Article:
How to Wash Your Hands Properly
Here's Why Washing Your Hands Is Important
- When your hands are dirty
- Before, during, and after you prepare food
- Before you eat
- After you use the bathroom
- After you change a diaper
- After handling animals or animal waste
- After taking out the trash
- After blowing your nose, sneezing, or coughing
- Before and after treating a wound
- When caring for someone who is sick
- First, wet your hands with warm or cold water and apply soap.
- Next, rub your hands together vigorously to create a lather. Scrub all surfaces of your hands, including the back of your hands, your wrists, and between your fingers. Also clean under your fingernails to help control germs. Keep fingernails trimmed and short.
- Continue for at least 20 seconds or about the length of a little tune (for example: sing the "Happy Birthday" song twice). It is the soap combined with the scrubbing action that helps dislodge and remove germs.
- Rinse your hands well and dry them with a clean paper towel, clean towel, or air dryer.
- If possible, use the paper towel to turn off the faucet and open the door.
The Centers for Disease Control and Prevention http://www.cdc.gov
United States Department of Health and Human Services http://www.hhs.gov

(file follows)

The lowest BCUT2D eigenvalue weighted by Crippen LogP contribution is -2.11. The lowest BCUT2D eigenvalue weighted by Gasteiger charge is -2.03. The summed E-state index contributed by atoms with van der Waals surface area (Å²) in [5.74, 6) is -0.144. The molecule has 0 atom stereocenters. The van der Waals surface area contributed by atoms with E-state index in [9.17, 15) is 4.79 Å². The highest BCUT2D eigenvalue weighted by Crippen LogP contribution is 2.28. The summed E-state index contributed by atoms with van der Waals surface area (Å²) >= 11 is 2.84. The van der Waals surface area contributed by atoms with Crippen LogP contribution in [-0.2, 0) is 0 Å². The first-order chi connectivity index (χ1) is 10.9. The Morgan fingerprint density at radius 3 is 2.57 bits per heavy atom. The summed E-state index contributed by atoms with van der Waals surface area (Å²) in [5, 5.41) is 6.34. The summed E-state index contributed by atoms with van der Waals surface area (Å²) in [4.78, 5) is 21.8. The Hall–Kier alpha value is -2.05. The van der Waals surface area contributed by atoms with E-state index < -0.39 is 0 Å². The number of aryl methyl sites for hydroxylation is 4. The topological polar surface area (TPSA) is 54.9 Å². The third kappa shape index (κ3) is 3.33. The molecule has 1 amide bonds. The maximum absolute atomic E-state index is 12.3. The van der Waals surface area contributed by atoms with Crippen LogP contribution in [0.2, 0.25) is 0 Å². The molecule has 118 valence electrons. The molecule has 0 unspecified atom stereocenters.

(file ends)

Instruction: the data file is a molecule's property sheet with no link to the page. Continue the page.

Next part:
Canadian National Occupation Health and Safety Resource http://www.ccohs.ca/
Health Canada http://www.hc-sc.gc.ca/index-eng.php
Guinan M, McGuckin M, Ali Y. The effect of a comprehensive handwashing program on absenteeism in elementary schools. Am J Infect Control. 2002 Jun;30(4):217-20.
Keeping your hands clean on a cruise. The Centers for Disease Control and Prevention website. Available at: http://www.cdc.gov/nceh/vsp/pub/Handwashing/HandwashingTips.htm. Last updated July 20, 2010. Accessed December 15, 2010.
Wash your hands. The Centers for Disease Control and Prevention website. Available at: http://www.cdc.gov/features/handwashing/. Last updated December 15, 2010. Accessed December 15, 2010.
The SNAP Toolkit. School Network for Absenteeism Prevention website. available at: http://www.itsasnap.org/index.asp.
This content is reviewed regularly and is updated when new and relevant evidence is made available. This information is neither intended nor implied to be a substitute for professional medical advice. Always seek the advice of your physician or other qualified health provider prior to starting any new treatment or with questions regarding a medical condition.
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